Yeah, maybe the only thing I love to that is that Miniscript is not so much a feature for users directly, but it’s more a feature for developers because it enables so bitcoin already is programmable because you can already program the way you want your money, your coins to be spendable. But bitcoin makes that actually work in practice, so it will be possible to decide the spending conditions in practice, which is something that so far was always hypothesized, but never really done at a large scale and never was easy to do.
Stephan – 00:09:43:
I see. And so probably that comes into one of the criticisms. I guess you’re touching on that as well, because some of the criticism I’ve seen online as well, my friend NVK has mentioned, he’s saying he’s kind of said, “all right, we’re going to bring in Miniscript support into Cold Card, but it’s probably going to be something that two users use. And what’s the point of this anyway? Couldn’t I spend that time doing more other things that are practical?” So I’m curious if you have any views on that kind of criticism.
Salvatore – 00:10:08:
Yeah, sure. So the way I see Miniscript is that it enables a whole landscape of different things that can now be built on top. Right. So while this can sound very complicated because there are so many possibilities, some of these will be advanced use cases, but some might be even very easy use cases. So miniscript is not something that users will have to handle directly. And while we initially, of course, the first deployments will be on advanced tools for people who are a bit more keen to experiment with new toys and new tools. But there are many use cases where you could actually make self capacity a lot easier than it is today. So the programmability becoming easier will enable both advanced use cases, but also very easy use case where you can help users to do things more easily than before. And we can cover this a little bit more later with some examples.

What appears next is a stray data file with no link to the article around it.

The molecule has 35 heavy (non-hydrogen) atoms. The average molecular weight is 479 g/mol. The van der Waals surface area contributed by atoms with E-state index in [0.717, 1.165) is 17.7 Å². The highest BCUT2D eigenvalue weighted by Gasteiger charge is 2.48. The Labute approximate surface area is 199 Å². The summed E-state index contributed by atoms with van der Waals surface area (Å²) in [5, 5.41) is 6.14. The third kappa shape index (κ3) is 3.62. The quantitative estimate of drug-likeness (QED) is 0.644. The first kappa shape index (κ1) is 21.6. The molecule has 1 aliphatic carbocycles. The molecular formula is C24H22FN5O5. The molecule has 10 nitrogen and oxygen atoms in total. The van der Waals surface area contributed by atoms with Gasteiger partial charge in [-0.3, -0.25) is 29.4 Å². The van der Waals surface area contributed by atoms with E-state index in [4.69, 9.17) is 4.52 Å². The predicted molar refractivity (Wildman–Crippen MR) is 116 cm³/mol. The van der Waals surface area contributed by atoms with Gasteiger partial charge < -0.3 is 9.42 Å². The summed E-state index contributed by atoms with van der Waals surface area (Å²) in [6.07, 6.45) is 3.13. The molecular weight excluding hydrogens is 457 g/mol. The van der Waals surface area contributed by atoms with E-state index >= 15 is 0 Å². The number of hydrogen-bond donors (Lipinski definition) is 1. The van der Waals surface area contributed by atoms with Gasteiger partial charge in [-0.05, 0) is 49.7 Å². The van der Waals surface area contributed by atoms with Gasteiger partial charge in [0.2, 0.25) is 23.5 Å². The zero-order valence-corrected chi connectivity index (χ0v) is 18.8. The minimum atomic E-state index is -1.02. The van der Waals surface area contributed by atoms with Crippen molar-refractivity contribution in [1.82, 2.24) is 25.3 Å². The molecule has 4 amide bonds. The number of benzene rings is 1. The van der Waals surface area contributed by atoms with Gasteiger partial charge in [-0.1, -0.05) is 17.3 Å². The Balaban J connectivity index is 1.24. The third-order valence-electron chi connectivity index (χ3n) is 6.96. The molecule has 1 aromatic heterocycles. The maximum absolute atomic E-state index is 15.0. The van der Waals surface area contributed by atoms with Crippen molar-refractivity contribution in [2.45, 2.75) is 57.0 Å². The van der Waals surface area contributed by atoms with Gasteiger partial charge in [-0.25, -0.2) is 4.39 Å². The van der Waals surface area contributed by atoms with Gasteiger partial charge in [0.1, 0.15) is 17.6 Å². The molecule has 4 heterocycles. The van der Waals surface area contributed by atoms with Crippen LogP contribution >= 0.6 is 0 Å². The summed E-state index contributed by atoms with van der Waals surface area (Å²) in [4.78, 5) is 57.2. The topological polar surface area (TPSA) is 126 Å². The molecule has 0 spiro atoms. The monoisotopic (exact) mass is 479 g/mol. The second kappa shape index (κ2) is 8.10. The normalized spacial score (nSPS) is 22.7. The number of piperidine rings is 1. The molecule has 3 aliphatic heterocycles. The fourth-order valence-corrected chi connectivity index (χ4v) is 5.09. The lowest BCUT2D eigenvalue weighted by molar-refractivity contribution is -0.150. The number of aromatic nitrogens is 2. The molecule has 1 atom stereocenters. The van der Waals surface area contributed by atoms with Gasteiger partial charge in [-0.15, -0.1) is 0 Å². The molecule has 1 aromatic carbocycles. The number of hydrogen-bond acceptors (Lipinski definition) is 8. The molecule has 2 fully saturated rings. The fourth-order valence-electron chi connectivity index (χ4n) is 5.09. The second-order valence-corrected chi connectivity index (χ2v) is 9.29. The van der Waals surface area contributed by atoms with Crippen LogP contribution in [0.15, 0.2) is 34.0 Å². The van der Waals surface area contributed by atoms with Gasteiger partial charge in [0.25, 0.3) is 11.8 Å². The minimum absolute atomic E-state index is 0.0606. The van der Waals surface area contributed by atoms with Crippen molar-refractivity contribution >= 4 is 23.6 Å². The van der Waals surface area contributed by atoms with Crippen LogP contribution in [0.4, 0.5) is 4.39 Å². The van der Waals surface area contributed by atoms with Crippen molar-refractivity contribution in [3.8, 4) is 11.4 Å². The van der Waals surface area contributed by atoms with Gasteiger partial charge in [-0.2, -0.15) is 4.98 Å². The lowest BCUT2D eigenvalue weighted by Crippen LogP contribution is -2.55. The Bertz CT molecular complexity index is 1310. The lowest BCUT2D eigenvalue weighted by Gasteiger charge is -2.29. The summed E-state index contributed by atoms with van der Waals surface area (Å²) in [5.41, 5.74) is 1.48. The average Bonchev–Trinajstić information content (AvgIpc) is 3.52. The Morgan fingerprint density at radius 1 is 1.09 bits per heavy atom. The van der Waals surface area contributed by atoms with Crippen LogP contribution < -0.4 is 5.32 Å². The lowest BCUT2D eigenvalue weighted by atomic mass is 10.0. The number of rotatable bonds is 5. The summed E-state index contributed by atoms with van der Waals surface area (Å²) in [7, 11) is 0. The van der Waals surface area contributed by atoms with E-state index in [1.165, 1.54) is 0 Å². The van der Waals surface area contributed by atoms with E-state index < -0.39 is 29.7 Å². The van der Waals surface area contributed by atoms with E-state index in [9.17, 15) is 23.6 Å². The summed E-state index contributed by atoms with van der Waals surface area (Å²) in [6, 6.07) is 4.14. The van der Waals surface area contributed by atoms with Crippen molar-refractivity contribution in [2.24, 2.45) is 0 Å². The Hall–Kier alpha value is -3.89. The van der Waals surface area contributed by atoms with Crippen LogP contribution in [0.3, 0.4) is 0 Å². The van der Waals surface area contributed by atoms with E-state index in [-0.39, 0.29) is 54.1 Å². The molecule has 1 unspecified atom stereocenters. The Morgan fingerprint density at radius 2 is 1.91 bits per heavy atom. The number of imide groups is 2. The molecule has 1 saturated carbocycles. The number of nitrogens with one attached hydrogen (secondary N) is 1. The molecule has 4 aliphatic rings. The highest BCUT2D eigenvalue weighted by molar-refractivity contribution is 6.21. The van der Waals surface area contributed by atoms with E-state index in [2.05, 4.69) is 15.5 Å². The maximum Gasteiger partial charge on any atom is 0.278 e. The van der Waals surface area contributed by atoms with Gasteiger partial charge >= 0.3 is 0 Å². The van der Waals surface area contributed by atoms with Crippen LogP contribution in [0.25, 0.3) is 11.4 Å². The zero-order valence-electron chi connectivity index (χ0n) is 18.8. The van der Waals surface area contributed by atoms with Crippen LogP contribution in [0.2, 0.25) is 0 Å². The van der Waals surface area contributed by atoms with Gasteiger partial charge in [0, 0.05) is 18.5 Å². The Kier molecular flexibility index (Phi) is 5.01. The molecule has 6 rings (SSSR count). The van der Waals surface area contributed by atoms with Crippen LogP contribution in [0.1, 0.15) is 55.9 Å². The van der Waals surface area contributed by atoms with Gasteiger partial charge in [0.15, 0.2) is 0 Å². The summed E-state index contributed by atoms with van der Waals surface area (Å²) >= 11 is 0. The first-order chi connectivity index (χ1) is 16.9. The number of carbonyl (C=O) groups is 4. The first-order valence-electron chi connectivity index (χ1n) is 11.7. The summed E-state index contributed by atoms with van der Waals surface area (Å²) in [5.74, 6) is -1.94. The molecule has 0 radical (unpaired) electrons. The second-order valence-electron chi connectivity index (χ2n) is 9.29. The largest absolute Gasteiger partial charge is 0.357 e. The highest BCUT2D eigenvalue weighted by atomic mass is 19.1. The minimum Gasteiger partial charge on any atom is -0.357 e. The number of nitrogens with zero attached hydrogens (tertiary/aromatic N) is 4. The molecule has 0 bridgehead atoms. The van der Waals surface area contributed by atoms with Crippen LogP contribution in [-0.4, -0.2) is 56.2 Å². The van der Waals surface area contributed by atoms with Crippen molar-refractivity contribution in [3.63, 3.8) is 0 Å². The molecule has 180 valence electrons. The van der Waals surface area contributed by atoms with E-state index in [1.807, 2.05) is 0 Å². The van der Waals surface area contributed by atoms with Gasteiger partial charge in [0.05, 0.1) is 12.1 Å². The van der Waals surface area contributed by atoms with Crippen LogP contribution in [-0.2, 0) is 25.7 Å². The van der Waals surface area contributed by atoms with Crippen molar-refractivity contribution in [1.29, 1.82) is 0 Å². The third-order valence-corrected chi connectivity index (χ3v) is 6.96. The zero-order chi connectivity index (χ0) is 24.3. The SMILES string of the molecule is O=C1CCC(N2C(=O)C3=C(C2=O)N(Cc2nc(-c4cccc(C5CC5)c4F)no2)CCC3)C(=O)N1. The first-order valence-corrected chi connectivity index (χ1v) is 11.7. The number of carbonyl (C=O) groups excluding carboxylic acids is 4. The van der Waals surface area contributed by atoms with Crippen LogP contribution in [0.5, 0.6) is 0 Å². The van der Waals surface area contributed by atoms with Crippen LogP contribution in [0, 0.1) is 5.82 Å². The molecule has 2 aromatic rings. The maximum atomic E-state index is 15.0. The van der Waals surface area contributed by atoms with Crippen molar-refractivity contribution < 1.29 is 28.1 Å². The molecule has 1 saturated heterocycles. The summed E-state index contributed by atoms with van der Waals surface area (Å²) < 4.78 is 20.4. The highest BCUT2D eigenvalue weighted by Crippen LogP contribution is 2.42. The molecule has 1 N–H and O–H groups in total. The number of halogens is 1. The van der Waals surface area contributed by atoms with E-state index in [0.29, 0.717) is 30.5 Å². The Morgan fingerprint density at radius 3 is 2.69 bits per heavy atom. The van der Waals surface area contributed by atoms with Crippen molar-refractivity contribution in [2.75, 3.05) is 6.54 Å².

Stephan – 00:11:00:
Yeah, sure. And one other area I’m sure people might be thinking, or they might be concerned. Well, hang on. If I’m going to do all this Miniscript stuff, how do I verify that as a user? That okay? My screen is telling me that it’s a two of three. But how do I know for sure that maybe there’s not some, let’s say, the malicious attacker or the company is building in some unknown pathway that I don’t know about? Like let’s say I think it’s a two of three multisig with the three of us here but actually this malicious company also has their own spend condition that they can just spend on their own. How do I as a user protect myself against that?